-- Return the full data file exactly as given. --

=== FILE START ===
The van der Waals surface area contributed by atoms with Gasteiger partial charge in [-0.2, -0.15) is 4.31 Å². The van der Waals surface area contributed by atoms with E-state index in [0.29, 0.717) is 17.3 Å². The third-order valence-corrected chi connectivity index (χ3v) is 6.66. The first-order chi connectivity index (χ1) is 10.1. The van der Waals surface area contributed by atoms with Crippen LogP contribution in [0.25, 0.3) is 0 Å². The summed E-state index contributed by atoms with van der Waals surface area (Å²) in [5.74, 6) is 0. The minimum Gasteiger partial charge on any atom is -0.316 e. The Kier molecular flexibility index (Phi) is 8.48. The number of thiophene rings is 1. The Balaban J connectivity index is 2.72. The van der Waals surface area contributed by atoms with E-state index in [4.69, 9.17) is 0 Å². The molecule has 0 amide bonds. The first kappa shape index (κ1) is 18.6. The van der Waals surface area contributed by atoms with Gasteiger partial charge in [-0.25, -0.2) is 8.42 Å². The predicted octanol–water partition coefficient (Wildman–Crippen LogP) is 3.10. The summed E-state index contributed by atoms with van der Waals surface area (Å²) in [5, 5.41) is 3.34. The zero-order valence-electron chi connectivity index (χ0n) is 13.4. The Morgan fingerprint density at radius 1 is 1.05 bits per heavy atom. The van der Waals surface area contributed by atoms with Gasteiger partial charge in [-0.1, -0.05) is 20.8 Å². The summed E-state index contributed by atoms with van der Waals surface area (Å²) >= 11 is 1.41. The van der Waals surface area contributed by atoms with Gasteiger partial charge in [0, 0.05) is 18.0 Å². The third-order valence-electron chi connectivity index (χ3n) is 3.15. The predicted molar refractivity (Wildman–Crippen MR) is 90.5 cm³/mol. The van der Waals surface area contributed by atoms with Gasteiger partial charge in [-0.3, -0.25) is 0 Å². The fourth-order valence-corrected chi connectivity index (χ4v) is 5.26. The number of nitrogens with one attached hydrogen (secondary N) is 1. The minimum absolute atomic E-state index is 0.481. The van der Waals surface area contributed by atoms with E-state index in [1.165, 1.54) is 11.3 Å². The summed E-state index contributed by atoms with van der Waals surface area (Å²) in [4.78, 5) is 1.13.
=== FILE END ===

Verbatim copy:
The van der Waals surface area contributed by atoms with Gasteiger partial charge in [-0.2, -0.15) is 4.31 Å². The van der Waals surface area contributed by atoms with E-state index in [0.29, 0.717) is 17.3 Å². The third-order valence-corrected chi connectivity index (χ3v) is 6.66. The first-order chi connectivity index (χ1) is 10.1. The van der Waals surface area contributed by atoms with Crippen LogP contribution in [0.25, 0.3) is 0 Å². The summed E-state index contributed by atoms with van der Waals surface area (Å²) in [5.74, 6) is 0. The minimum Gasteiger partial charge on any atom is -0.316 e. The Kier molecular flexibility index (Phi) is 8.48. The number of thiophene rings is 1. The Balaban J connectivity index is 2.72. The van der Waals surface area contributed by atoms with E-state index in [4.69, 9.17) is 0 Å². The molecule has 0 amide bonds. The first kappa shape index (κ1) is 18.6. The van der Waals surface area contributed by atoms with Gasteiger partial charge in [-0.25, -0.2) is 8.42 Å². The predicted octanol–water partition coefficient (Wildman–Crippen LogP) is 3.10. The summed E-state index contributed by atoms with van der Waals surface area (Å²) in [5, 5.41) is 3.34. The zero-order valence-electron chi connectivity index (χ0n) is 13.4. The Morgan fingerprint density at radius 1 is 1.05 bits per heavy atom. The van der Waals surface area contributed by atoms with Gasteiger partial charge in [-0.1, -0.05) is 20.8 Å². The summed E-state index contributed by atoms with van der Waals surface area (Å²) >= 11 is 1.41. The van der Waals surface area contributed by atoms with Gasteiger partial charge in [0, 0.05) is 18.0 Å². The third-order valence-electron chi connectivity index (χ3n) is 3.15. The predicted molar refractivity (Wildman–Crippen MR) is 90.5 cm³/mol. The van der Waals surface area contributed by atoms with Gasteiger partial charge in [-0.3, -0.25) is 0 Å². The fourth-order valence-corrected chi connectivity index (χ4v) is 5.26. The number of nitrogens with one attached hydrogen (secondary N) is 1. The minimum absolute atomic E-state index is 0.481. The van der Waals surface area contributed by atoms with E-state index in [1.165, 1.54) is 11.3 Å². The summed E-state index contributed by atoms with van der Waals surface area (Å²) in [4.78, 5) is 1.13.